The clutch winding 10 is secured within a stationarily mounted annular core 21 of magnetic material of U-shaped cross section having radially spaced legs 22 telescoping closely with the other end portions of the pole rings 17. Upon energization of the winding, the magnetic flux resulting therefrom threads a path extending around the core, radially between the legs 22 and the pole rings and axially back and forth between the pole faces 19 and the armature as indicated by a dotted line 23 in Fig. 1. Such flux attracts the armature into gripping engagement with the pole faces thereby coupling the output shaft 12 to the motor shaft '15.

The brake 14 similarly is of the direct acting type and comprises an annular stationarily supported magnetic core 24 of U-shaped cross section enclosing the winding 11 and having radially spaced pole pieces which terminate in axially facing pole faces 25. The latter are spanned by and adapted for axial gripping engagement with a flat magnetic armature ring 26 rotatable with but shifta-ble axially along the output shaft 12. Upon energization of the winding, the resulting flux threads axially back and forth between the pole faces and the armature to attract the same into gripping engagement and apply a retarding torque to the output shaft.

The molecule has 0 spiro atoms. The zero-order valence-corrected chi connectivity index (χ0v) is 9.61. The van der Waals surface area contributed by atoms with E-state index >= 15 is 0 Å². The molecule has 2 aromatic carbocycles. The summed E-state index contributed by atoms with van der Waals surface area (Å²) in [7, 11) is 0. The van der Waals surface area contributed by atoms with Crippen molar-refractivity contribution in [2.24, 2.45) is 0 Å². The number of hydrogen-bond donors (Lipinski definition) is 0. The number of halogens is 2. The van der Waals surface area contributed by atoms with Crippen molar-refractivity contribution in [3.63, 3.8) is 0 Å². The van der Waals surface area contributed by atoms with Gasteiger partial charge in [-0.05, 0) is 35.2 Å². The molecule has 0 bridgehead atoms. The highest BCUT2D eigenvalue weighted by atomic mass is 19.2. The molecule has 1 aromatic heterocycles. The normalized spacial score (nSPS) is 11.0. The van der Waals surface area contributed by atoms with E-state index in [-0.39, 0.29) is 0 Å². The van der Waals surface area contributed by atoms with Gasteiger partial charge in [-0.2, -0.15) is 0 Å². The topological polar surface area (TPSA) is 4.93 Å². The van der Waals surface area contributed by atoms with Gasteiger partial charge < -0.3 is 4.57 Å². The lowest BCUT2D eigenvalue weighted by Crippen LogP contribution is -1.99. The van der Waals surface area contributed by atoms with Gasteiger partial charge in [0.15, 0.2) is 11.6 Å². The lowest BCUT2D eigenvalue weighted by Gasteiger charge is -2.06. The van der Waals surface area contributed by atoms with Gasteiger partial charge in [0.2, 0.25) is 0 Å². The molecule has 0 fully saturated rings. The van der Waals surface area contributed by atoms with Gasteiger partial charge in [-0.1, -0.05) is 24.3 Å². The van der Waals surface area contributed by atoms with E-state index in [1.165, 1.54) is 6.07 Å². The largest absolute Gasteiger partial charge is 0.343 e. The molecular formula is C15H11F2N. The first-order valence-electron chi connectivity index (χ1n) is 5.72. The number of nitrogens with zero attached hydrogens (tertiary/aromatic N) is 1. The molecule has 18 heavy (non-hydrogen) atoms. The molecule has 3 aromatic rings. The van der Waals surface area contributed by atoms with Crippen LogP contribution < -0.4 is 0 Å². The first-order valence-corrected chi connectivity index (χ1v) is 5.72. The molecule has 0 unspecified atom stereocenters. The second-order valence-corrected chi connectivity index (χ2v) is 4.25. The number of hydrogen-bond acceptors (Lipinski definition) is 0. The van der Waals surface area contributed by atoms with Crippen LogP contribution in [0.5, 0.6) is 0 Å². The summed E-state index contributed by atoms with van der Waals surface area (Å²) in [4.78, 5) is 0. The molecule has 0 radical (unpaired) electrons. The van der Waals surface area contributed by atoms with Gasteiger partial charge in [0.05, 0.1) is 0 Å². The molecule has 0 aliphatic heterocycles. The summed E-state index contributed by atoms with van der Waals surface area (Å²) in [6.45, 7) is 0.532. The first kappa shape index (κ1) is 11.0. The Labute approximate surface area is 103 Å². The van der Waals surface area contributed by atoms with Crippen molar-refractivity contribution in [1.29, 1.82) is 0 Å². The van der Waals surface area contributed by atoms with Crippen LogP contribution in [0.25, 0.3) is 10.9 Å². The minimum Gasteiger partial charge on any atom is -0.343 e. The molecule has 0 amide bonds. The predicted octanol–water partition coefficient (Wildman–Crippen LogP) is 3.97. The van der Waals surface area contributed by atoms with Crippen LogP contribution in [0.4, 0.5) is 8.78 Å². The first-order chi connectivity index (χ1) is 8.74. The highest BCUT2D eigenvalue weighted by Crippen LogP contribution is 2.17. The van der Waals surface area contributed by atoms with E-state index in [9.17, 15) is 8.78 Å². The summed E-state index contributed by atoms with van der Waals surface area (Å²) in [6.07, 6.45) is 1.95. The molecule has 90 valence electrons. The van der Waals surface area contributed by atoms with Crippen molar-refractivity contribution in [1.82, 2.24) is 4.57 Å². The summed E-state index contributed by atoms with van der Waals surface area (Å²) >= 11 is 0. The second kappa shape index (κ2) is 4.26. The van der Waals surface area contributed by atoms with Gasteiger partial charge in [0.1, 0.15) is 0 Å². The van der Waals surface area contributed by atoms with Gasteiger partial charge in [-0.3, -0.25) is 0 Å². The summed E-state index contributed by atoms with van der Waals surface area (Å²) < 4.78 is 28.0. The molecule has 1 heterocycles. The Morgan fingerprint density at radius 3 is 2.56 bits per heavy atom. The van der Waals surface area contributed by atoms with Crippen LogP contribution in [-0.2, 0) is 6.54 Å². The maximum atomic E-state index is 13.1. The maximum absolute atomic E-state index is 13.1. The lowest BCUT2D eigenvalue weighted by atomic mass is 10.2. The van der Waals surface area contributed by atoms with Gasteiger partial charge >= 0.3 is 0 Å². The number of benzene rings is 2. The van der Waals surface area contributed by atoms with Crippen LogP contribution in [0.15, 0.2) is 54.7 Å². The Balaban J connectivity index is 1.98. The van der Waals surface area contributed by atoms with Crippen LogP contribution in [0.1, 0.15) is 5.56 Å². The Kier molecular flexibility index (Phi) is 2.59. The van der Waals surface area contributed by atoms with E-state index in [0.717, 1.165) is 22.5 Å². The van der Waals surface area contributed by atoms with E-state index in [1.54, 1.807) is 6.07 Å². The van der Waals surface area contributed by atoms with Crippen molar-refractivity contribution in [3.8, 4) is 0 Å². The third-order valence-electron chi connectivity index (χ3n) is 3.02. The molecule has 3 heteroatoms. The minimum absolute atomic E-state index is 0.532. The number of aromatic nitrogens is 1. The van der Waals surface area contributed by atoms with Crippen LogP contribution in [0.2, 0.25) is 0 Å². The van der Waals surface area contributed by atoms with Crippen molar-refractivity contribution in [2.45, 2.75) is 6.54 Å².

In accordance with the present invention, the clutch 13 and the brake 14 are rendered effective in quick succession for extremely rapid starting and stopping of the output shaft 12, that is, acceleration from a standstill to the speed of the motor shaft 15 followed by a complete stopping all within a few milliseconds. This is accomplished by the provision of a novel electronic control system which, in response to a single impulse 27 (Fig. 3), energizes the windings 10 and 11 in rapid succession while avoiding the necessity of switch contacts or other moving parts having time delays inherent in their operat-ion. The control first divides the impulse into two components 28 and 29 (Figs. 6 and 5) which arespaced by a time interval equal to the duration of the impulse. The first component 28 occurs at the beginning of the impulse and is used to energize the clutch 13. The second component is used to energize the brake winding -1-1 at the end of the impulse. Simultaneous application -of the clutch and brake is avoided by deenergizing each winding before energization of the other winding.